MADISON, Wis. -- In its announcement on vehicle-to-vehicle (V2V) communication technology Monday, the US Dept. of Transportation (DOT) pledged to “begin taking steps to enable” V2V for light vehicles. But the government agency stopped short of proposing rules on the technology, a necessary step to trigger a chain of events that could lead the industry to an eventual mandate of V2V on every light vehicle in the United States.
However, it is unclear if the Monday announcement provided enough heft (and urgency) to put an end to naysayers’ arguments against V2V.
V2V continues to be a divisive issue, splitting the industry into two extremes: those who think the government’s V2V mandate is dead-on-arrival versus those who believe in the V2V initiative to substantially reduce traffic accidents.
Unanswered questions include whether technological progress -- seen in Google cars and Advanced Drivers Assistance Systems (ADAS) -- has already made the V2V mandate irrelevant, or whether the V2V initiative is destined to become a safety necessity for all cars, including every economy car. The great divide is between a “leave-it-to-the-market-force” approach, and a belief that the government should take action for the greater good.
DOT said in its announcement that the National Highway Traffic Safety Administration (NHTSA), currently finalizing its analysis of data gathered as part of its year-long pilot program, “will publish a research report on V2V communication technology for public comment in the coming weeks.” NHTSA will then begin working on “a regulatory proposal that would require V2V devices in new vehicles in a future year,” consistent with applicable legal requirements, Executive Orders, and guidance, according to the agency.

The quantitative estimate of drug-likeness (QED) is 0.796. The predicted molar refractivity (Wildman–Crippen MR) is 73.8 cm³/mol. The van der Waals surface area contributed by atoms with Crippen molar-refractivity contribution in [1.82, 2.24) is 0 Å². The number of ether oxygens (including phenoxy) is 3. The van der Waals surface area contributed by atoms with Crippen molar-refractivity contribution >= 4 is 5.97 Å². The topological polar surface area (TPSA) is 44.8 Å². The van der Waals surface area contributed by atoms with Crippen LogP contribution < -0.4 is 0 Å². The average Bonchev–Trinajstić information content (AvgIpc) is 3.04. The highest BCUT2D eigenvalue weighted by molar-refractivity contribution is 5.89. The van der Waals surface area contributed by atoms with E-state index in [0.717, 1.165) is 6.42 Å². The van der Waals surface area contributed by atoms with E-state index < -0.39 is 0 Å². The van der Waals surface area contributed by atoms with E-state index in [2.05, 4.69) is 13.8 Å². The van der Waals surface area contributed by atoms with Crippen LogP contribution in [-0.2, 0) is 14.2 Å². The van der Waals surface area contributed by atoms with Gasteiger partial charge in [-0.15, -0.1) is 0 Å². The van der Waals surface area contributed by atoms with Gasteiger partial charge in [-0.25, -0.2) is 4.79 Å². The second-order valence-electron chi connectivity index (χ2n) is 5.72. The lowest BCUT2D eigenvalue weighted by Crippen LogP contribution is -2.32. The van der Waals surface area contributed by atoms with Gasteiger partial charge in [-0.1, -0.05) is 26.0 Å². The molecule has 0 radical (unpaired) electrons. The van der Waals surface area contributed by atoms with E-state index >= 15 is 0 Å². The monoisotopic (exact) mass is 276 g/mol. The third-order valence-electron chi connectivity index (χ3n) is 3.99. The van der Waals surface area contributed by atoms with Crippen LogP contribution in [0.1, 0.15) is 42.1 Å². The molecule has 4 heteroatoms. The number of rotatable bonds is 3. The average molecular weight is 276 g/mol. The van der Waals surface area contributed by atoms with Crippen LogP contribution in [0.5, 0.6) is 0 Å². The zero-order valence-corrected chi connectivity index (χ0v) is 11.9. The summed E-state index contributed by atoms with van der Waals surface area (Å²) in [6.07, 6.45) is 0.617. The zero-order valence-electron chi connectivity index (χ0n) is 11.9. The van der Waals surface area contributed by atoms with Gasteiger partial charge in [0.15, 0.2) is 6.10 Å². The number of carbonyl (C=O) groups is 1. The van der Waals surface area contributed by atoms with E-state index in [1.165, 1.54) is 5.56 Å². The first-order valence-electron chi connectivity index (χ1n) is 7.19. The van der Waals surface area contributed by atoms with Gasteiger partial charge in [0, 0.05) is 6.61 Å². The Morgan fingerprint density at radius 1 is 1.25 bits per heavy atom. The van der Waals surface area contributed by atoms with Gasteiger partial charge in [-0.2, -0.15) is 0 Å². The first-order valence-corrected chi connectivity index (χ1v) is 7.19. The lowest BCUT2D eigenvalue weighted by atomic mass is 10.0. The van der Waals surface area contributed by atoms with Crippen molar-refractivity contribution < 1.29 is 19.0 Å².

DOT also laid out its own research results indicating that safety applications using V2V technology “can address a large majority of crashes involving two or more motor vehicles.”
The announcement said:
With safety data such as speed and location flowing from nearby vehicles, vehicles can identify risks and provide drivers with warnings to avoid other vehicles in common crash types such as rear-end, lane change, and intersection crashes. These safety applications have been demonstrated with everyday drivers under both real-world and controlled test conditions.
There are a few clear advantages in embracing V2V.
When asked about the blessings of V2V beyond the functions of sensors currently integrated into ADAS, Drue Freeman, senior vice president, NXP Semiconductors, made it clear: “Current ADAS sensors are all line-of-sight. They cannot see through objects or around corners.” In other words, he explained, “V2V effectively gives the car virtual ‘x-ray vision,’ ” by providing critical information about what is happening “around blind-intersections, around corners on winding roads, or even several vehicles ahead on the road when there may be high profile vehicles like trucks in between.”
Roger Lanctot, associate director at Strategy Analytics, isn’t so sure. He pointed out, “It is important to remember that the Google car poses the possibility of saving lives without any connectivity at all, purely via on-board sensors.”
Of course, current Google cars have limitations -- especially in terms of cost. Lanctot, however, maintained that the cost is “plunging and the capabilities are expanding without any mandated hardware or software or infrastructure.”
Industry skeptics’ ambivalence toward V2V largely stems from the timing of its potential implementation. For any government mandate, the regulatory process is time-consuming.
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